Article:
• In the past 12 months, how many co-op names did you mail for the 30th time vs. the 1st time? We know that our clients continue to receive the same names over and over from the co-ops, but that is not necessarily bad. They often have a high response rate. The problem comes with the names that you receive only once – those names the co-ops “slip in” to meet your target mail quantities. Are you getting more of those, and do they perform at all? If the per cent of 1X names is growing, that is a measure of the further deterioration of the co-ops.
  • What per cent of your marketplace buyers (Amazon, Wal-Mart) are converting to buyers in other channels (catalogue, web)? Many cataloguers see Amazon as a great revenue stream, which it can be. But rarely do more than 5 per cent of those customers acquired from Amazon convert to being buyers in other channels. You need to manage your Board’s expectation on marketplaces like Amazon, reinforcing that they are a revenue source, but not a source of new customers for the rest of the company.
  • How has the per cent of proprietary products (to your total product assortment) changed over time? If it is growing as you invest more resources into developing, sourcing and manufacturing your own products, that’s a great story to share. An even greater story to tell is whether those proprietary products are generating a greater per cent of sales than their non-proprietary counterparts.
  • How has the per cent of web-only products SOLD changed over time? Not too long ago, cataloguers said “it has to be in the catalogue to sell”. But that was because they only put products that were “dogs and overstocks” on the web. In order to survive, you have to have strong products which are only found on the web.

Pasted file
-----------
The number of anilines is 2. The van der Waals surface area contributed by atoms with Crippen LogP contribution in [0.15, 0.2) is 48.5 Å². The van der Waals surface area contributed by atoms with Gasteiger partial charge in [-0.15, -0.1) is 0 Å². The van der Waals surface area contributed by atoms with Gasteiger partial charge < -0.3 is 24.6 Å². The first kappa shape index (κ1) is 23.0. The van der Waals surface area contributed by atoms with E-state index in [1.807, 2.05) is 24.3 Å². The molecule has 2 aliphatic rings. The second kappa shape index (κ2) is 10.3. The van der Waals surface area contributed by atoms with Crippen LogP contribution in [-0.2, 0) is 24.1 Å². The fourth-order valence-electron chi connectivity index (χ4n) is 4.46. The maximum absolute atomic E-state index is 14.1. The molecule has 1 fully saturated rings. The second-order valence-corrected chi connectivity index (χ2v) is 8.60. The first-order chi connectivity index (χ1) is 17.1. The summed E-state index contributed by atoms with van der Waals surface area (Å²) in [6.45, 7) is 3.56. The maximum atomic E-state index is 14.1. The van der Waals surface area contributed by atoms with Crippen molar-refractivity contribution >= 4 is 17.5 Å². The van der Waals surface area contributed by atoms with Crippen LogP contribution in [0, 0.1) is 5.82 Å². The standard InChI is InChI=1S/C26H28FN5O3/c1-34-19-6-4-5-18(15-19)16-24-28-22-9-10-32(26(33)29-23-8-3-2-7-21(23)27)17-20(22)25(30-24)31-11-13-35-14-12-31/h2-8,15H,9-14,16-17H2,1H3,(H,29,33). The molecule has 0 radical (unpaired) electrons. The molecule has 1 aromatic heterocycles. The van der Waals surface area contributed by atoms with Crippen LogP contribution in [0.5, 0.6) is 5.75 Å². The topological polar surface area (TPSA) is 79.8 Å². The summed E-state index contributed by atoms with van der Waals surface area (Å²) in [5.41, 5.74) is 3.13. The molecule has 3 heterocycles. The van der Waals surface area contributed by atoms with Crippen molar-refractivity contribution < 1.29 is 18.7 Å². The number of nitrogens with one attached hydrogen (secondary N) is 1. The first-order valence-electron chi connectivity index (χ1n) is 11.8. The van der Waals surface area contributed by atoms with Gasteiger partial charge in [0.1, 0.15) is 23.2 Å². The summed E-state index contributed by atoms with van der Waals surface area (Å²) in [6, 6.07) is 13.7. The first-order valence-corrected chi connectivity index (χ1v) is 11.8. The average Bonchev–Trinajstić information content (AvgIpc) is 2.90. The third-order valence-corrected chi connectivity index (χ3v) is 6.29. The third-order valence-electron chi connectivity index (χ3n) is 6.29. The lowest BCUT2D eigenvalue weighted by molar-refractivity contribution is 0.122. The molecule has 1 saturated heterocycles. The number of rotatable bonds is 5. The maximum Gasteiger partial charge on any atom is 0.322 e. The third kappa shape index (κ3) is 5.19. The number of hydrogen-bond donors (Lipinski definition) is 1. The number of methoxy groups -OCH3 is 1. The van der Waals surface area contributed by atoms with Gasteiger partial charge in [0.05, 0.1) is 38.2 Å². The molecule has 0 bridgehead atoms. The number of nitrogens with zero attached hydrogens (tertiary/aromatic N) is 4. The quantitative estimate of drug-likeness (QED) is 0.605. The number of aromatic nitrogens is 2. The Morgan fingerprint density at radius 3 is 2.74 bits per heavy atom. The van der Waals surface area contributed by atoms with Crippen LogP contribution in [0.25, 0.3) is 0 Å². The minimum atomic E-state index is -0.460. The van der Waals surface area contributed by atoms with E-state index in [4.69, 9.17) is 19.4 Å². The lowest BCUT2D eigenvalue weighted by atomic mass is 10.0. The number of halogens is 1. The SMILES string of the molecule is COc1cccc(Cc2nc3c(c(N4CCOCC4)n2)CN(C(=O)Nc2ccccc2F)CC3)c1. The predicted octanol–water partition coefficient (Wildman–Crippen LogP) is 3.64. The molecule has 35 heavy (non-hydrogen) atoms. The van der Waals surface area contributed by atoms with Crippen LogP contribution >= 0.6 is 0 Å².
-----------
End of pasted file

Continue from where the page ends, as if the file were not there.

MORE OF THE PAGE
• Aside from RFM, what is the number one attribute that drives response for your buyers? It is rarely things like demographics such as age. It is usually product driven. If a customer bought product X, there is a 40 per cent likelihood they will never purchase from you again. Or, if someone’s first purchase was from category A, there is a 60 per cent likelihood they will purchase again.
  • What is the Lifetime Value (LTV) of newly acquired customers based on source, channel, product category? The LTV of a mobile customer maybe 25 per cent lower than that of a catalogue-sourced buyer. But if there is the potential to acquire five times as many buyers via mobile than the co-ops, your board needs to understand that is where you are putting your attention.
  • What costs go away if the catalogue goes away? How much have your fixed costs gone down related to sales? Did you eliminate a mailing, or some staff? For online companies that start catalogues, the catalogue is a variable expense, because if it fails and goes away, there is still the online revenue stream. You need to move toward a point where your catalogue is a variable cost

All of these items may not apply to you and your company. But they are examples of the types of metrics you need to supply your Board and upper management to show how you are managing the growth of the company.

by Bill La Pierre, Datamann USA